If you have questions or comments about Google Pay or any other digital wallet, we’d love to get your thoughts and comments.


Understanding Interchange

Posted by gjsissons Sep 6, 2017

A Primer on Card Processing Fees for Developers

For developers who have worked mostly with eCommerce gateways, coding to a payment processor can be a different experience. The interfaces can feel a little more complicated because they expose additional fields and capabilities including support for various types of card present transactions. It turns out that understanding topics like interchange fees, assessments, and discount rates are worth a developer’s time.  By keeping processing fees in mind when building payment applications, developers can code in a fashion that can potentially help merchants avoid fees or reduce chargebacks.


Types of credit card fees




Interchange and assessment rates and fees

Certain fees are usually non-negotiable, including interchange and assessments.  Interchange and assessment fees are determined by the card associations and are charged to payment processors, who then collect the fees from their merchant clients.  Interchange goes to the authorization network (the banks that issue credit cards) to pay for the verification and routing of funds, and assessments go to the card brands (Visa, MasterCard, etc.) for the privilege of using their cards. The interchange rates are based on how a transaction is conducted—whether it’s swiped, dipped, keyed, conducted , and well as the merchant’s business type, size, and many other variables.


Acquirer fees

In addition to collecting interchange and assessment fees for the card brands and networks, credit card processing companies also known as “acquirers” also assess fees to cover the costs of the services they provide to merchants.  Unlike interchange and assessment fees, this type of fee can vary by processor and can sometimes be negotiated.

Fees in this category pay for services such as equipment rental, payment gateway access, PCI compliance programs, minimum processing amount,  reporting, and many other value-added services that make payment processing convenient and reliable for merchants.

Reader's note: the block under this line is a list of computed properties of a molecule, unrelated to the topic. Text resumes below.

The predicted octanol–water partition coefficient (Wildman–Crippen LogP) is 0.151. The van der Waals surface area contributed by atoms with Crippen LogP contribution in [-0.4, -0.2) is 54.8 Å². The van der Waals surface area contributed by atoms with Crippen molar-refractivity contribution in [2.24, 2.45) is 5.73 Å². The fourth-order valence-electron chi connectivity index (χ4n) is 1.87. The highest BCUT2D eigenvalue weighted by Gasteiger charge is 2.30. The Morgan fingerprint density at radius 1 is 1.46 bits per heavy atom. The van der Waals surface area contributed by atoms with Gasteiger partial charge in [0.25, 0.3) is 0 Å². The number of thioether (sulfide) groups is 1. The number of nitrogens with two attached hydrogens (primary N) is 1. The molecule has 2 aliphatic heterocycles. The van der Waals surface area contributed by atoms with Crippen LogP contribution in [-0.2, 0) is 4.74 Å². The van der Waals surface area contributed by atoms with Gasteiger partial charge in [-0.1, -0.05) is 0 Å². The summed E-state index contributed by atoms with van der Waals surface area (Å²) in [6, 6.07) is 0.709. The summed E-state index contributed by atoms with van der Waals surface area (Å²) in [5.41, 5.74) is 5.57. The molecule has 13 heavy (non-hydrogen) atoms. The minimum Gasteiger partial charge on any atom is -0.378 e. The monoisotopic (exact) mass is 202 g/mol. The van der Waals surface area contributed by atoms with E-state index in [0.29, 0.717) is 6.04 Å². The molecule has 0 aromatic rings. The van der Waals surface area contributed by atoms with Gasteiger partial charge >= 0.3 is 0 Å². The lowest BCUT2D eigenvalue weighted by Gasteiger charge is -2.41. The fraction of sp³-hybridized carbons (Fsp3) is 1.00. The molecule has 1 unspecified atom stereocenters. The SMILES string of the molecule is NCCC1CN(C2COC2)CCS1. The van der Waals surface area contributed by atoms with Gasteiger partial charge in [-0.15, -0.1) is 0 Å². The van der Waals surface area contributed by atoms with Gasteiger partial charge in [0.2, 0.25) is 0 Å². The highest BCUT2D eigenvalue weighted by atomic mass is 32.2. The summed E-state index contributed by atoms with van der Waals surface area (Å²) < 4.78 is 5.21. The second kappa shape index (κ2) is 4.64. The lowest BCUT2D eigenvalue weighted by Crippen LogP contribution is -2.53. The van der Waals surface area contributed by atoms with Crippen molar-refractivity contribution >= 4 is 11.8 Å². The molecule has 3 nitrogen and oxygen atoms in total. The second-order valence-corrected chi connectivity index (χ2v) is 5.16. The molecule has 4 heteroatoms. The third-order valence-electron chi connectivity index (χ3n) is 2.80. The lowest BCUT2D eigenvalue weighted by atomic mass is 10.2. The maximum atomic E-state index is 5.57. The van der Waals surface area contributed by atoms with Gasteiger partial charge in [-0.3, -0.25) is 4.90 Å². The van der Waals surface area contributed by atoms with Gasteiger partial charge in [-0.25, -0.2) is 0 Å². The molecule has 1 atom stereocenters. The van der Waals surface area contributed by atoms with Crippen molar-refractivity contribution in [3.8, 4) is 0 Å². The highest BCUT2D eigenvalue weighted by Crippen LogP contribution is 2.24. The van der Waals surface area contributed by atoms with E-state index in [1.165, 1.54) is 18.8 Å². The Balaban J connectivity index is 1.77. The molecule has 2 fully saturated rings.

Sometimes credit card processor fees are listed separately from interchange and assessment fees, but some processors bundle them into one rate.  It’s important to talk to your credit card processor about their particular fees including what they are for, how they are collected, and whether you need the particular service associated with the fee.


Popular pricing structures

Pricing structures can vary widely and are complex by nature.  It’s important to note that one pricing model isn’t inherently better than another. It all depends on your business and the variables noted above regarding business type, processing volume, acceptance methods and so on. Let’s take a look at some of the popular pricing strategies used by processors.


Flat rate pricing

Flat rate pricing consists of one monthly fee that covers all the processing services a business needs and is commonly offered by payment facilitators (PayFacs) that don’t require a merchant account.

This type of pricing is non-negotiable and doesn’t fluctuate with transaction volume.  Every transaction receives the same rate.  This appeals to businesses that value simplicity and don’t have large transaction volume or high average ticket values.


Bundled or tiered pricing

In a bundled or tiered pricing model, transactions are categorized into different pricing tiers—qualified, mid-qualified, and non-qualified—based on their risk factors like whether the card is present, whether it was swiped or key entered, and whether PIN or signature is captured.  Qualified transactions are the safest and therefore have the lowest rate whereas non-qualified transactions are the riskiest and have the highest rate.

This type of pricing generally requires a merchant account and can save money in the long run for larger, more complex businesses due to their processing volume and card acceptance variables.


How does this impact the developer?


The way you code payment transactions can affect your business's bottom line.


How you code payment transactions matters because decisions you make can affect Interchange fees.  Following card brand rules is essential to not only minimizing fees but instances of fraud and chargebacks as well. As examples:


  • For card not present transactions using AVS to deter fraud, the accuracy of the address match (returned in response to an Authorization) will impact interchange rates – the better the match, the lower the rate.